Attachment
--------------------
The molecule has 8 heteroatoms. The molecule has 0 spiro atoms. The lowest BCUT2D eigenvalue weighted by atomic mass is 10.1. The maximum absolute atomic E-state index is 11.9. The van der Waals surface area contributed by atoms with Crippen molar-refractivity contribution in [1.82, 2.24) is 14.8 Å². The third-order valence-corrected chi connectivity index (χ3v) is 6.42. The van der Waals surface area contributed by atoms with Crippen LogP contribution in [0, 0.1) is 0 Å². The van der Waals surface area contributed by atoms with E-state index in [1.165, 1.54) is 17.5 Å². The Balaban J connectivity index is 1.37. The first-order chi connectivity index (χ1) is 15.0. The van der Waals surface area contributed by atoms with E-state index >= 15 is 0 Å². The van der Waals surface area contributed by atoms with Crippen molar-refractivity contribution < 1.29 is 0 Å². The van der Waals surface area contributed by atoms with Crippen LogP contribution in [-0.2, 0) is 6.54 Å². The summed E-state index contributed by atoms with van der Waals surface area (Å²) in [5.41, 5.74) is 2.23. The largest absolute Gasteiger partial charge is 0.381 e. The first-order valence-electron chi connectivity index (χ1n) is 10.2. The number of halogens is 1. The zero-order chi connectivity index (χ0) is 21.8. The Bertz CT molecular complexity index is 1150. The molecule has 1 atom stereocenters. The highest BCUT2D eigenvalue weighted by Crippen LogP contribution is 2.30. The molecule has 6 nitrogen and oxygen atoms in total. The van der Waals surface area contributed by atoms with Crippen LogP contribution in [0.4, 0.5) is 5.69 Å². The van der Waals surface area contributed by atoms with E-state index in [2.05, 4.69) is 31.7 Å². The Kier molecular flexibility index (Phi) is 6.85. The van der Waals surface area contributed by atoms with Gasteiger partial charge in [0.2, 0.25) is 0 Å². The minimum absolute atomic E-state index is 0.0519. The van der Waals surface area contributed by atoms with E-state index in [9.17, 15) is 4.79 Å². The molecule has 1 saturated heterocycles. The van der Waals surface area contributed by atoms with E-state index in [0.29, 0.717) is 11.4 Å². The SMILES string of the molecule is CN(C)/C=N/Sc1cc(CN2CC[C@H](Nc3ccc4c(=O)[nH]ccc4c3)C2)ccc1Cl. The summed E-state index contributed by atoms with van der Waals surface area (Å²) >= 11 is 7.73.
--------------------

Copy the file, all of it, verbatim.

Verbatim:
The molecule has 8 heteroatoms. The molecule has 0 spiro atoms. The lowest BCUT2D eigenvalue weighted by atomic mass is 10.1. The maximum absolute atomic E-state index is 11.9. The van der Waals surface area contributed by atoms with Crippen molar-refractivity contribution in [1.82, 2.24) is 14.8 Å². The third-order valence-corrected chi connectivity index (χ3v) is 6.42. The van der Waals surface area contributed by atoms with Crippen LogP contribution in [0, 0.1) is 0 Å². The van der Waals surface area contributed by atoms with E-state index in [1.165, 1.54) is 17.5 Å². The Balaban J connectivity index is 1.37. The first-order chi connectivity index (χ1) is 15.0. The van der Waals surface area contributed by atoms with E-state index >= 15 is 0 Å². The van der Waals surface area contributed by atoms with Crippen molar-refractivity contribution < 1.29 is 0 Å². The van der Waals surface area contributed by atoms with Crippen LogP contribution in [-0.2, 0) is 6.54 Å². The summed E-state index contributed by atoms with van der Waals surface area (Å²) in [5.41, 5.74) is 2.23. The largest absolute Gasteiger partial charge is 0.381 e. The first-order valence-electron chi connectivity index (χ1n) is 10.2. The number of halogens is 1. The zero-order chi connectivity index (χ0) is 21.8. The Bertz CT molecular complexity index is 1150. The molecule has 1 atom stereocenters. The highest BCUT2D eigenvalue weighted by Crippen LogP contribution is 2.30. The molecule has 6 nitrogen and oxygen atoms in total. The van der Waals surface area contributed by atoms with Crippen LogP contribution in [0.4, 0.5) is 5.69 Å². The van der Waals surface area contributed by atoms with E-state index in [2.05, 4.69) is 31.7 Å². The Kier molecular flexibility index (Phi) is 6.85. The van der Waals surface area contributed by atoms with Gasteiger partial charge in [0.2, 0.25) is 0 Å². The minimum absolute atomic E-state index is 0.0519. The van der Waals surface area contributed by atoms with E-state index in [9.17, 15) is 4.79 Å². The molecule has 1 saturated heterocycles. The van der Waals surface area contributed by atoms with E-state index in [0.29, 0.717) is 11.4 Å². The SMILES string of the molecule is CN(C)/C=N/Sc1cc(CN2CC[C@H](Nc3ccc4c(=O)[nH]ccc4c3)C2)ccc1Cl. The summed E-state index contributed by atoms with van der Waals surface area (Å²) >= 11 is 7.73.